- 2015 Federal Election
B.C. scientists to help American researchers study deadly fungus
A Vancouver-based working group tasked with learning more about a deadly fungus discovered on Central Vancouver Island 10 years ago is partnering with American researchers who found a similar strain of the fungus in patients in Oregon and Washington.
In 1999, Rathtrevor Park in Parksville was ground zero for the discovery of cryptococcus gattii, a fungus that caused respiratory issues in humans and companion animals that, if left untreated, could lead to paralysis or death.
Since its discovery, about 200 people have suffered the effects of the fungus with 19 deaths reported on Vancouver Island. Symptoms start off as flu-like symptoms that persist over several weeks. If left untreated, the lungs and central nervous system become affected.
In 2001, the B.C. Cryptococcal Working Group, led by Dr. Karen Bartlett, was formed to study how the fungus, originally thought prefer more tropical climates, arrived here.
With the emergence of recent patient cases in nearby U.S. states, the working group has been called on to help American researchers study the environment there for signs of the fungus.
"Where our research is focusing now is helping researchers in Washington and Oregon do similar types of studies we've done here to look for the organism in the environment," said Bartlett. "We've learned a lot over the last few years and now we're trying to apply the lessons we've learned not only to continue to make sure people who might have the disease are properly treated, that's always the number one priority, but to understand what else could be happening here and gain better knowledge of how the organism might be established in the environment."
Bartlett said the new cases, which are a new genotype of cryptococcus gattii not found on Vancouver Island, cannot likely be attributed to the fungus spreading from a single source point, but its discovery is due to a "microshift in the environment."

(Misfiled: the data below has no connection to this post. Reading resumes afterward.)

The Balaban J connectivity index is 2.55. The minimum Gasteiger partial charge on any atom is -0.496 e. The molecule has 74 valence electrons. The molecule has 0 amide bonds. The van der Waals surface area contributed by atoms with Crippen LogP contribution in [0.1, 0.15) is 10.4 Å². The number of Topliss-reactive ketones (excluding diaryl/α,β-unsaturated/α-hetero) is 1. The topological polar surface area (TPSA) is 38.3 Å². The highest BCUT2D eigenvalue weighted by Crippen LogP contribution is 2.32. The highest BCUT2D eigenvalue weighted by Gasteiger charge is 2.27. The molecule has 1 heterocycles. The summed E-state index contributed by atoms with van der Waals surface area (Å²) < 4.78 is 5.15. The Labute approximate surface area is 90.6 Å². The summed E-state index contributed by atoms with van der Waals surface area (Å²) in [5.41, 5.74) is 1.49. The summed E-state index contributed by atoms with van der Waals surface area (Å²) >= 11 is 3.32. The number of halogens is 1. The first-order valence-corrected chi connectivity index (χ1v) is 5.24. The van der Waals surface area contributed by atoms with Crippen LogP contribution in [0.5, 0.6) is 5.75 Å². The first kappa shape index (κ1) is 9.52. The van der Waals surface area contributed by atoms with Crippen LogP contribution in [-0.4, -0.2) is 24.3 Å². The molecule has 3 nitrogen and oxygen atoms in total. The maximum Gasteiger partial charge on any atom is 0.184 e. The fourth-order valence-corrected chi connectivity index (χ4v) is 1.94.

"It's easy to paint the picture that because we found it first on Vancouver Island that it has spread to the U.S. and it's all our fault. The picture that is now emerging suggests that is not the case," said Bartlett. "It makes it an even more interesting story than it was before because it supports more of the concept that a microshift, I won't call it global warming, happening at the level of this particular microorganism that is in the environment. The organism has probably been here, and by here I mean in Cascadia, longer than we first thought because there were no background studies."
Health effects are not contagious. Along with people, the fungus has also been known infect domestic animals such as cats, dogs, horses and birds, as well as porpoises.
Originally thought to be harboured in trees, cryptococcus gattii is now known to be prolific in soil, and can be passively transported on the soles of people's shoes or the feet of animals. It can become airborne due to human activities, such as disturbing soil during construction.
It is suspected that by now, most Vancouver Island residents have inhaled the fungus with no health consequences, and medical cases have plateaued over the last several years because doctors and veterinarians are better able to diagnose it and treat it before the patient is hospitalized.
To determine its findings of how cryptococcus gattii arrived in the central Island and how it affected people's health, the working group was able to cross-reference public health records, examine B.C. Centre for Disease Control records and perform extensive environmental sampling that resulted in a multi-pronged approach to better understanding the fungus.
That approach will be adopted to assist American researchers learn more about their unique genome of the organism.
"It has taken them longer to associate cases with this organism because they don't have the same kind of linkages that we have available to us here," said Bartlett. "Now we know there is this novel type in clinical samples in Oregon, so it will be very interesting to see if we can make that connection and find the organism in the environment."